Date of Award

5-2012

Level of Access

Campus-Only Thesis

Degree Name

Master of Science (MS)

Department

Marine Biology

Advisor

Sara M. Lindsay

Second Committee Member

Peter A. Jumars

Third Committee Member

Lawrence Mayer

Abstract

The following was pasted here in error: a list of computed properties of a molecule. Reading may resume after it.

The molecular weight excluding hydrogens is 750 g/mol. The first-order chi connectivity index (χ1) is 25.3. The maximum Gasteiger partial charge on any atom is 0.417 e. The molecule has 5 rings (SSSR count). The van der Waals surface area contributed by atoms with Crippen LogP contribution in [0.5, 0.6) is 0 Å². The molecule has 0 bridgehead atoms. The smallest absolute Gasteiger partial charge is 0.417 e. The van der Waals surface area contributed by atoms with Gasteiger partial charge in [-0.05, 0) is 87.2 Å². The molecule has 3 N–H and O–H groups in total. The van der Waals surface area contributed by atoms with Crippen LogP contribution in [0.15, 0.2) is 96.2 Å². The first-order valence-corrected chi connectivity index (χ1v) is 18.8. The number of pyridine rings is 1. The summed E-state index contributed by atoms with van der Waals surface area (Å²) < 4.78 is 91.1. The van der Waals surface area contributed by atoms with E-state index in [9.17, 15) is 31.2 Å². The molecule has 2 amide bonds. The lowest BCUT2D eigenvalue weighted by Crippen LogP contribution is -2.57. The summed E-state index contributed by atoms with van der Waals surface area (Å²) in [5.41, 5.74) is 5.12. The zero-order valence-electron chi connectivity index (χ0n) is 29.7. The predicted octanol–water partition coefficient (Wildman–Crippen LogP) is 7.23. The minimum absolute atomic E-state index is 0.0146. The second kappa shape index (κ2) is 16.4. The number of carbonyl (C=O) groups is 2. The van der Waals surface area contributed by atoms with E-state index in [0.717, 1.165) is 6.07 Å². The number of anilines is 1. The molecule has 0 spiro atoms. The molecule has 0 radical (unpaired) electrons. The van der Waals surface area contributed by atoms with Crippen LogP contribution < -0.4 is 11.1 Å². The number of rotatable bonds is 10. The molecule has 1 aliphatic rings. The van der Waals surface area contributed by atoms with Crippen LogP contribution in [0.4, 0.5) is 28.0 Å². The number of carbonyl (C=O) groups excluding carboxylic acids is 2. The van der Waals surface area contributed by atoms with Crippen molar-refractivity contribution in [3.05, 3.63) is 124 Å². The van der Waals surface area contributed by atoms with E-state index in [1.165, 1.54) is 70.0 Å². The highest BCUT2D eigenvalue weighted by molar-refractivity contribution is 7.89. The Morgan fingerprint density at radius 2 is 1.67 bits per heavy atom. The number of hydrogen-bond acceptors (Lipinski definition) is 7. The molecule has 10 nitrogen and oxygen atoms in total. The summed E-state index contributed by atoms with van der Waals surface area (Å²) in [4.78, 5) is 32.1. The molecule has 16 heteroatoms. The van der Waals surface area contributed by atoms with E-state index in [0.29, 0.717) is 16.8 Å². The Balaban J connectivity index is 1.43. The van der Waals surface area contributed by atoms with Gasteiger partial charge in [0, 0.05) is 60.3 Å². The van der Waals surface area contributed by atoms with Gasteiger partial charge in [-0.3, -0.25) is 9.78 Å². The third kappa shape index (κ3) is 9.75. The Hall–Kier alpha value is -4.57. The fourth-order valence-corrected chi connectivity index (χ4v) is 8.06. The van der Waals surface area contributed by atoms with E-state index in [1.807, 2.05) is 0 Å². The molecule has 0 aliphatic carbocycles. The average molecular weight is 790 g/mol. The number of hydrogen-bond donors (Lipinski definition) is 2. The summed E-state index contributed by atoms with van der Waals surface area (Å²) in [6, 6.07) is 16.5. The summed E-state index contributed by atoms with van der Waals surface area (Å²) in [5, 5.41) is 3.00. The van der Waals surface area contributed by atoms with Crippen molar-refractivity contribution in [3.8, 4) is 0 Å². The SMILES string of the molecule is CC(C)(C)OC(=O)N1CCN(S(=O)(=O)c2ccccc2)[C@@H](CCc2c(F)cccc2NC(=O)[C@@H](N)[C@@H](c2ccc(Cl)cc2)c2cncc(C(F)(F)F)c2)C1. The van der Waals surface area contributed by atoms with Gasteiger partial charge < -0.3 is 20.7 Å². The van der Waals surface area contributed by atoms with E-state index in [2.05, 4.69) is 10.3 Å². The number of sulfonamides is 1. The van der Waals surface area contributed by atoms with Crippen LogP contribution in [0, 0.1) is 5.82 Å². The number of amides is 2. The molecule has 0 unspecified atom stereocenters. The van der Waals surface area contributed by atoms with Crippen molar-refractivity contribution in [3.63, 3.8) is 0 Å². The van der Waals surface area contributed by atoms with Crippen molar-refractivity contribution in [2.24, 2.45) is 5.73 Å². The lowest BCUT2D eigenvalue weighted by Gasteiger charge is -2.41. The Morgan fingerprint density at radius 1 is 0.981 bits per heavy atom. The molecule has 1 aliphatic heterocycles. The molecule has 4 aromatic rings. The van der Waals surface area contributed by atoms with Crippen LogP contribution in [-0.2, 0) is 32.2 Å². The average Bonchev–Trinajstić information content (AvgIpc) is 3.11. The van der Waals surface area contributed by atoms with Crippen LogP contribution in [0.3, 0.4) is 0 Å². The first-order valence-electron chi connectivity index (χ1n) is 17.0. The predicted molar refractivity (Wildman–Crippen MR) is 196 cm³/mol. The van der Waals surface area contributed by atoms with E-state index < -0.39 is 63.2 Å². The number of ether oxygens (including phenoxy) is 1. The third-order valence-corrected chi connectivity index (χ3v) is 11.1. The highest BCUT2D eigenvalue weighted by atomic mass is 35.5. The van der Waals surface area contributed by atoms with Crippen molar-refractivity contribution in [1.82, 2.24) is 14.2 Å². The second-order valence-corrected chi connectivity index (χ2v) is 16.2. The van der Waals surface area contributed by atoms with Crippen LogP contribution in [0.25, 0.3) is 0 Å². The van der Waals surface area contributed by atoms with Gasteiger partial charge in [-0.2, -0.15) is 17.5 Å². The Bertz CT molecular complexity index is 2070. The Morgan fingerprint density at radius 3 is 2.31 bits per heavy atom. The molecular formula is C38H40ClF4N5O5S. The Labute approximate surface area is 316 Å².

Marine infaunas influence sediment chemistry, nutrient cycling, and microbial communities as they burrow, feed, defecate, and irrigate their tubes and burrows. Non-lethal tissue loss to predators or other disturbances has been frequently observed in macrofaunal communities and previous research has reported significant effects of one-time injury on animal activity. Supply of nutrients can also influence infaunal activity. In laboratory studies, we examined effects of injury and nutrient enrichment on bioturbation rates of a common deposit-feeding polychaete, Clymenella torquata. Individual worms were held in PVC cores in a recirculating seawater system. Defecation and sediment mixing by worms were monitored in all experiments. Specific growth rates, tissue regeneration rates and surface-evident behaviors were monitored in some experiments. Worms held in control sediment or low homogeneously enriched sediment were injured once or twice in two 21 d experiments. Worms held in control sediment or sediment with high surface enrichment were observed in a 7 d experiment following repeated injury. Injury treatments were posterior segment ablation and intact control; nutrient supply treatments were diatom-enriched sediments and unenriched sediment controls. Injury and nutrient supply treatments were crossed in all experiments. Bioturbation by C. torquata significantly decreased following a repeated posterior injury, but only modest (non-significant) effects of homogeneous microalgal enrichment were observed. Repeated injury correlated with greater reductions in the proportion of worms defecating and the amount of fecal mass, with effects of repeated injury evident over a longer time frame. Specific growth rate decreased following repeated injury relative to controls. Regeneration rates did not vary based on injury type or homogenous sediment enrichment. Vertical profiles of microbead tracers, representing a cumulative record of surface subduction over the week following injury, showed little difference between worms with single or repeated injury and controls. Population sediment reworking estimates calculated from per-worm measurements indicate that significantly less sediment (50%) would be translocated by a population containing one-half of individuals with a repeated injury, relative to a population of only intact worms. The same hypothetical population of injured worms translocates even less sediment (39%), in the presence of low-level sediment enrichment. A follow-up study confirmed that sediment bioturbation decreases with repeated injury in C. torquata. In this case, microalgal enrichment at the sediment surface, simulating post-bloom conditions in subtidal locations, correlated with an increase in bioturbation. Repeated injury resulted in significant decreases in total recorded surface activities and defecation. Intact worms in enriched sediment showed more total recorded activities and more probable hoeing than those in other treatments. Overall, injured worms transported significantly less surface sediment attributed to surface subduction than intact worms. Vertical profiles indicated that worms in enriched sediment produced the greatest subsurface tracer maxima, with the highest peaks produced by intact worms. These findings help explain how infaunal activities are modified by injury and sediment nutrition, and can be used to improve future models of bioturbation. Improved models will help to elucidate complex benthic community dynamics by linking these factors to marine sedimentary community ecology.

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